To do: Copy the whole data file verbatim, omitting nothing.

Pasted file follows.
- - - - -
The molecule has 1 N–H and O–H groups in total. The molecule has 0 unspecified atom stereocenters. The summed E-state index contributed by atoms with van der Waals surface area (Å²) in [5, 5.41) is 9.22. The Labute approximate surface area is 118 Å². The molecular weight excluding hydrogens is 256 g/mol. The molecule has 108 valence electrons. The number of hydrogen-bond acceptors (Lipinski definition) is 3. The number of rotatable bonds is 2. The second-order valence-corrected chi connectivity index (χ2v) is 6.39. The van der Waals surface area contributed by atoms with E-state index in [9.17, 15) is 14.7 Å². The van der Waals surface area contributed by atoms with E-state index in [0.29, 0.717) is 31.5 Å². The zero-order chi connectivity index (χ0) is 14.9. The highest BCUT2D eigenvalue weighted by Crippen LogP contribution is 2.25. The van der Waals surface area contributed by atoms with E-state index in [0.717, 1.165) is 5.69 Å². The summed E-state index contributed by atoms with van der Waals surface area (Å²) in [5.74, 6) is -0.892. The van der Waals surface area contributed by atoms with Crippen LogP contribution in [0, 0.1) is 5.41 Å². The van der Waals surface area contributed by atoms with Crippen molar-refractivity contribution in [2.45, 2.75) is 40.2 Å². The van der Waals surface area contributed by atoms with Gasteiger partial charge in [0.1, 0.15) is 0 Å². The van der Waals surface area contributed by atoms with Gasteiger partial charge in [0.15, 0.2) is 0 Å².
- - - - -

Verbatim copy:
The molecule has 1 N–H and O–H groups in total. The molecule has 0 unspecified atom stereocenters. The summed E-state index contributed by atoms with van der Waals surface area (Å²) in [5, 5.41) is 9.22. The Labute approximate surface area is 118 Å². The molecular weight excluding hydrogens is 256 g/mol. The molecule has 108 valence electrons. The number of hydrogen-bond acceptors (Lipinski definition) is 3. The number of rotatable bonds is 2. The second-order valence-corrected chi connectivity index (χ2v) is 6.39. The van der Waals surface area contributed by atoms with E-state index in [9.17, 15) is 14.7 Å². The van der Waals surface area contributed by atoms with E-state index in [0.29, 0.717) is 31.5 Å². The zero-order chi connectivity index (χ0) is 14.9. The highest BCUT2D eigenvalue weighted by Crippen LogP contribution is 2.25. The van der Waals surface area contributed by atoms with E-state index in [0.717, 1.165) is 5.69 Å². The summed E-state index contributed by atoms with van der Waals surface area (Å²) in [5.74, 6) is -0.892. The van der Waals surface area contributed by atoms with Crippen LogP contribution in [0, 0.1) is 5.41 Å². The van der Waals surface area contributed by atoms with Crippen molar-refractivity contribution in [2.45, 2.75) is 40.2 Å². The van der Waals surface area contributed by atoms with Gasteiger partial charge in [0.1, 0.15) is 0 Å². The van der Waals surface area contributed by atoms with Gasteiger partial charge in [0.15, 0.2) is 0 Å².